. Hips, knees, ankles and feet.

. Elbows, shoulders, wrists and hands.

How are arthrocentesis (joint aspiration) and joint injections performed?

Joint aspirations and injections take place in your healthcare provider’s office. Your provider may use images from an ultrasound or X-rays (fluoroscopy) to guide procedures.

First, your provider disinfects the skin. For smaller joints, your provider applies a numbing cream to the skin. You may need a local anesthetic to numb a bigger joint section like the hips or shoulders.

During joint aspiration and injection, your provider:

  1. Inserts a thin needle into the joint.
  2. Attaches an empty syringe to the needle and draws fluid out of the joint (aspiration). Your provider may need multiple syringes to remove all of the fluid.
  3. Removes the syringe with the excess fluid and replaces it with a syringe that contains medication.
  4. Uses the same needle and entry point to inject medication into the joint.
  5. Places a bandage over the treatment area.

After Arthrocentesis (Joint Aspiration)

Arthrocentesis Recovery

While some patients may resume activities immediately after arthrocentesis, others may be told to rest the affected joint from anywhere between 4 to 24 hours. These patients may be required to have another person drive them home following the procedure.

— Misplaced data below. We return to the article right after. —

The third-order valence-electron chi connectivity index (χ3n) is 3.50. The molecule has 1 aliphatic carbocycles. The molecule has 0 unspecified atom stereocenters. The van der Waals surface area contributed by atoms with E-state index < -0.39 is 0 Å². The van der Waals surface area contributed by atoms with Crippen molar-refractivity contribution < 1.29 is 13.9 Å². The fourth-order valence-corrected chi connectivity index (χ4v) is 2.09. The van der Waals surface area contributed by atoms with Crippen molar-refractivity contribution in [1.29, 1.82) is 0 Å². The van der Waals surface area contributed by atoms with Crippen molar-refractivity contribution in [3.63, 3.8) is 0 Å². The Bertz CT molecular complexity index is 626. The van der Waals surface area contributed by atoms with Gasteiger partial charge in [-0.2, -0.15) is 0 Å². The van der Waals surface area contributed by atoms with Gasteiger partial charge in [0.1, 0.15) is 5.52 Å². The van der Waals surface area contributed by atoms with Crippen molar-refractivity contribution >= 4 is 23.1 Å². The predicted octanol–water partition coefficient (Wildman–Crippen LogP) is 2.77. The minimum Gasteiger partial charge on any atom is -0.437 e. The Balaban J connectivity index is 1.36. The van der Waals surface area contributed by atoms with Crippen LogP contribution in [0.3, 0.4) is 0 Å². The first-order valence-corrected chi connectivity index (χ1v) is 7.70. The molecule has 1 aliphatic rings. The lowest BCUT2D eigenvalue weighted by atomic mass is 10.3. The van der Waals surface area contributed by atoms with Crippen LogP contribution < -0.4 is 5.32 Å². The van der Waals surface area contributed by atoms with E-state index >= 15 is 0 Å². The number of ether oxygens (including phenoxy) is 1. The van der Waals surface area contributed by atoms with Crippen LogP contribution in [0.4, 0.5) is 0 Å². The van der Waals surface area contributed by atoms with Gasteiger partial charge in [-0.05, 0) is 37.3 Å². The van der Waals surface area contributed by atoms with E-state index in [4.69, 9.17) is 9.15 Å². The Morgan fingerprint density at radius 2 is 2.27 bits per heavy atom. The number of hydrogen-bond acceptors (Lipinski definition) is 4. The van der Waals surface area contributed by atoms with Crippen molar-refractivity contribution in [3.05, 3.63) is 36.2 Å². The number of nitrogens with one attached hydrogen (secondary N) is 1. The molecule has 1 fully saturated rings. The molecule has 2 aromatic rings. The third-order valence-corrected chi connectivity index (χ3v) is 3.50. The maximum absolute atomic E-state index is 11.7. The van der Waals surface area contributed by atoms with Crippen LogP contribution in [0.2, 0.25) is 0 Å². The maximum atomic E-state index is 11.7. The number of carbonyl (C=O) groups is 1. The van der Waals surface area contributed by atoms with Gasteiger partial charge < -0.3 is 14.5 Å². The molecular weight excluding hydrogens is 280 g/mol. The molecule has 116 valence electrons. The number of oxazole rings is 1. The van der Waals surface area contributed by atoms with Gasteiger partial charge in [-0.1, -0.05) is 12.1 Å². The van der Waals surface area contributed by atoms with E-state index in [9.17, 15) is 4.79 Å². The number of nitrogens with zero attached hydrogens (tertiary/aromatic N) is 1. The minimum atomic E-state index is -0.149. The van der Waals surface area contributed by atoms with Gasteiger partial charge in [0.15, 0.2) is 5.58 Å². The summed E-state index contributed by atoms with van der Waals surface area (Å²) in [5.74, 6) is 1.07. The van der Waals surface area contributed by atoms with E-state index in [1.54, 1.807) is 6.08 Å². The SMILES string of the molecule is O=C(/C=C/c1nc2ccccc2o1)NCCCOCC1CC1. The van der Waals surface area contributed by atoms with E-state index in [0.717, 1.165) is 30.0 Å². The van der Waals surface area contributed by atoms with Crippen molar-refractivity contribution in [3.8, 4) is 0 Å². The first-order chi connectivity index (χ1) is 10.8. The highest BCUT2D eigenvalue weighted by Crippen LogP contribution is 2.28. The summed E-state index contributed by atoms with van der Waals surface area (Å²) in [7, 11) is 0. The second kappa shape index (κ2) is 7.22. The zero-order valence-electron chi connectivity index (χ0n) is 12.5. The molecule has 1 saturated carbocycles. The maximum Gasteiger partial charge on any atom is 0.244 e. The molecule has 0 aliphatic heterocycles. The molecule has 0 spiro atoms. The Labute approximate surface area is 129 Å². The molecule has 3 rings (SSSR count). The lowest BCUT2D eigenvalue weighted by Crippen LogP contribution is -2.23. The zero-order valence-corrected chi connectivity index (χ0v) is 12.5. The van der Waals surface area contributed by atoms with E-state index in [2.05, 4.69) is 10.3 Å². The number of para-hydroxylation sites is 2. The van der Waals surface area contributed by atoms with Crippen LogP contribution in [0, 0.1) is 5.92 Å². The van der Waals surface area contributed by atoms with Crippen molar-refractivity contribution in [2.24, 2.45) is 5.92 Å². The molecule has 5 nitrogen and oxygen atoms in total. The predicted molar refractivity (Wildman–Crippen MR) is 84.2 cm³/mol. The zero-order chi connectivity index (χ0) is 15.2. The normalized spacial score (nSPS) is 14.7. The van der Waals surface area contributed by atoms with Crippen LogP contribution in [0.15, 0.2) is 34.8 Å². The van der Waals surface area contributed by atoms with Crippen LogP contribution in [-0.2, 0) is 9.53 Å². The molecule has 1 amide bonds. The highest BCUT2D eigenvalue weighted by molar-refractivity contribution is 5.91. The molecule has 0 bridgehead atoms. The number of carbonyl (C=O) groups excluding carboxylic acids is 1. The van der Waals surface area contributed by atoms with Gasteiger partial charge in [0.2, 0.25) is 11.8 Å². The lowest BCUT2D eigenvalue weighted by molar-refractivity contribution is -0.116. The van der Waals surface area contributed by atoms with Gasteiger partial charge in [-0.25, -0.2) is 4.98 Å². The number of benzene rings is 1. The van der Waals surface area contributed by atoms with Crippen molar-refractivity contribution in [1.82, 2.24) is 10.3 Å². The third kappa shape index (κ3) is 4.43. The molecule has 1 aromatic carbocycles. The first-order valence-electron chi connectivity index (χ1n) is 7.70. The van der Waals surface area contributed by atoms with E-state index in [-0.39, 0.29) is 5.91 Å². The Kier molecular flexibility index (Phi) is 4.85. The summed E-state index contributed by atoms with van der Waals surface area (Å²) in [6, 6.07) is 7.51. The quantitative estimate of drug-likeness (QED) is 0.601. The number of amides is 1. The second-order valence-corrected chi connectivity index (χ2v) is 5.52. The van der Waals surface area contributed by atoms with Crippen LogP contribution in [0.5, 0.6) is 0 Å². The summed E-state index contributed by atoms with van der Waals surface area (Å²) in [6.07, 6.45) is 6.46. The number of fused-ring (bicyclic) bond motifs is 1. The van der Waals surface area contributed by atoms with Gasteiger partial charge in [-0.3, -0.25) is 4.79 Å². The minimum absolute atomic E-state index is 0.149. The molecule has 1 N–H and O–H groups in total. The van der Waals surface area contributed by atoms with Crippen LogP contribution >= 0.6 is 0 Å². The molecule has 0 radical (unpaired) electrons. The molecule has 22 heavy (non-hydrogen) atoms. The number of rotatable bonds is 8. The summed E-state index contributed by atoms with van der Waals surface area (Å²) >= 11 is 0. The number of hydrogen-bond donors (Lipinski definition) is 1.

Local anesthetics, such as lidocaine, typically wear off in 2 to 4 hours, so patients may feel an increase in pain shortly after leaving the doctor’s office. It is common to have mild soreness for a day or two after the procedure.

Patients should ask their doctors whether it is okay to take nonsteroidal anti-inflammatory drugs (NSAIDs) or other over-the-counter pain medications. Depending on the circumstances, the doctor may recommend periodically icing the affected joint and wrapping it in a bandage to prevent re-swelling.

How effective are arthrocentesis (joint aspiration) and joint injections?

Joint aspiration and injections can temporarily relieve joint inflammation and pain. The treatments can also improve mobility.

When should I call the doctor?

Call your healthcare provider if you experience:

. Allergic reaction, such as worsening pain or difficulty breathing.

. Fever, chills.

. Signs of infection, such as redness, heat or swelling at the treatment site.

. Worsening pain at the treatment site.

Sources:

. https://my.clevelandclinic.org/health/treatments/14512-arthrocentesis-joint-aspiration

. https://www.arthritis-health.com/treatment/joint-aspiration/what-arthrocentesis-joint-aspiration

. https://www.medicinenet.com/joint_aspiration/article.htm